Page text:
Hi, I'm trying to add an icon to my Tkinter GUI window and have had no luck. After some searching, I came up with the same piece of code which does not work.

Here is a snippet of my code:

from Tkinter import *

root = Tk()
root.minsize(290, 700)
root.title("My Window")
root.wm_iconbitmap('MyIcon.ico')
root.mainloop()

The traceback:

File "/usr/lib/python2.6/lib-tk/Tkinter.py", line 1525, in wm_iconbitmap
return self.tk.call('wm', 'iconbitmap', self._w, bitmap)
_tkinter.TclError: bitmap "MyIcon.ico" not defined

What can I do to change that danged icon?

Thanks in advance.

Hi, I'm trying to add an icon to my Tkinter GUI window and have had no luck. After some searching, I came up with the same piece of code which does not work.

Here is a snippet of my code:

from Tkinter import *

root = Tk()
root.minsize(290, 700)
root.title("My Window")
root.wm_iconbitmap('MyIcon.ico')
root.mainloop()

The traceback:

What can I do to change that danged icon?

Thanks in advance.

---------

Are you sure the file you're trying to display is indeed an .ico file?
Also, double check that the file is in the same directory as your Python script.

Either

root.iconbitmap("file.ico")

or the code you have should work.

You need to make sure that the ICO file is in the same directory where you working or you have to specify the correct location of the icon.

Dan08

Well, I am positive the file is in the correct directory. (The icon is "CAKE.ico" and the script is "CAKE.py"):

~/Documents/pyscripts/CAKE/Dev/trunk$ ls
CAKE.ico CAKE.py

Also, I am saving the .ico file via GIMP; I am positive it is an .ico file, but it also gives me specific options:

1 bpp, 1-bit alpha, 2-slow palette
4 bpp, 1-bit alpha, 16-slow palette
8 bpp, 1-bit alpha, 256-slow palette
24 bpp, 1-bit alpha, no palette
32 bpp, 8-bit alpha, no palette

Does it matter which one I choose?

@Dan: It is both in the same working directory AND I am also using the full path.

Thanks again.

EDIT: Also, it must not be the icon's problem, as I downloaded some .ico file from the web and still nothing.
EDIT 2: Well, I just tried this out on my Windows VM and have come to the conclusion that it works on Windows and not on Linux (using the same icon). Any ideas?

Edited 6 Years Ago by SoulMazer: n/a

Dos it give you any error message?
They code is working fine here.

Test with this ico,to see if your ico file is the problem.
http://www.iconspedia.com/icon/snowman.html
Klikk on Download.ico.file

Can put in exception handling,it will give an TclError if ico-file not found.

from Tkinter import *

root = Tk()
root.minsize(290, 200)
root.title("My Window")
try:
    root.wm_iconbitmap('s.ico')
    root.mainloop()
except TclError:
    print 'No ico file found'

Edited 6 Years Ago by snippsat: n/a

@snipp: It didn't find the icon. Here's an "ls" to prove that the icon is in fact there.

$ ls /home/foo/Desktop | grep snowman
snowman.ico

@vegaseat: Thanks, but that didn't work either.

Could this be a Tk bug? Because I know I am not screwing anything up that we have discussed so far.

EDIT: And if you didn't read the edit on my other post, this DID work on Windows but it does not on Linux.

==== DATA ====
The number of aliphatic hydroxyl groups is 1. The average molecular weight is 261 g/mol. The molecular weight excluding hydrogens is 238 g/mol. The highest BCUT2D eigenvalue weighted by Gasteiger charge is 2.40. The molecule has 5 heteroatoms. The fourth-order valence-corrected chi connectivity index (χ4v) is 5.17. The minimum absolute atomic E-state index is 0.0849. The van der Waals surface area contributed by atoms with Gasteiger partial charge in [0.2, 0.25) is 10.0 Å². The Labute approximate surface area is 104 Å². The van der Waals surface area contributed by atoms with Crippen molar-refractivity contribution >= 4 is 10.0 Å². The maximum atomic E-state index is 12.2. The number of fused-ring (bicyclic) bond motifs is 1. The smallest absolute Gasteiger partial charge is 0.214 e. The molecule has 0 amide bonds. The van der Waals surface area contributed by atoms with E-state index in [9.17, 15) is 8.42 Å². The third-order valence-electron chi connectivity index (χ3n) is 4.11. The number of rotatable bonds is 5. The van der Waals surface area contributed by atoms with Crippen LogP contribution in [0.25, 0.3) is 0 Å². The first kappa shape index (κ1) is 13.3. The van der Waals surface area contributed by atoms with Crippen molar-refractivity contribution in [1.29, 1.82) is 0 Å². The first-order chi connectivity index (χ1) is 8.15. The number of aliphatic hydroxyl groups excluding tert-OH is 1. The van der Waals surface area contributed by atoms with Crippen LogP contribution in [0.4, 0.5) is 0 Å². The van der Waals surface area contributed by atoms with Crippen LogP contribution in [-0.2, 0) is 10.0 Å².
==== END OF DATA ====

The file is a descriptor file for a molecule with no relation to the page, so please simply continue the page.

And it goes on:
Thanks again.

Edited 6 Years Ago by SoulMazer: n/a

oh yea, I actually think this can be a bug because I've been trying to do it on Windows and it works, and then when I try it on ubuntu it doesn't, by the way I've tried it on Python 2.6.

Okay, thanks for backing up my idea. Could you comment on this oh great vegaseat? Moderators seem to have much more leverage.

I don't have access to a Linux machine right now, but it could be as simple as spelling the icon file name correctly, remember in Linux file names are case sensitive.

In Linux you have to use an "@" sign in front of the filename, but
root.wm_iconbitmap('@'+fname)
yields an "error reading bitmap file". I opened it in GIMP and it is fine, and tried ico, gif, and bmp with the same results. This is something that is not critical but we should know the solution, so I'll look some more tonight, and perhaps someone else has ideas as well.

Edit: Apparently it has to be an xbm image. I used ImageMagick's convert (convert ./fname.gif ./fname.xbm or do a 'man convert') to change a gif to an xbm an it worked fine with the '@' in front of the file name.

Edited 6 Years Ago by woooee: n/a

In Linux you have to use an "@" sign in front of the filename, but
root.wm_iconbitmap('@'+fname)
yields an "error reading bitmap file". I opened it in GIMP and it is fine, and tried ico, gif, and bmp with the same results. This is something that is not critical but we should know the solution, so I'll look some more tonight, and perhaps someone else has ideas as well.

Edit: Apparently it has to be an xbm image. I used ImageMagick's convert (convert ./fname.gif ./fname.xbm or do a 'man convert') to change a gif to an xbm an it worked fine with the '@' in front of the file name.

Well, what you said worked woooee. The xbm image did it. If you discover anything else, I'll make sure to keep watching this thread. But why does the "@" sign in front of the filename matter? I have never seen this before.

This article has been dead for over six months. Start a new discussion instead.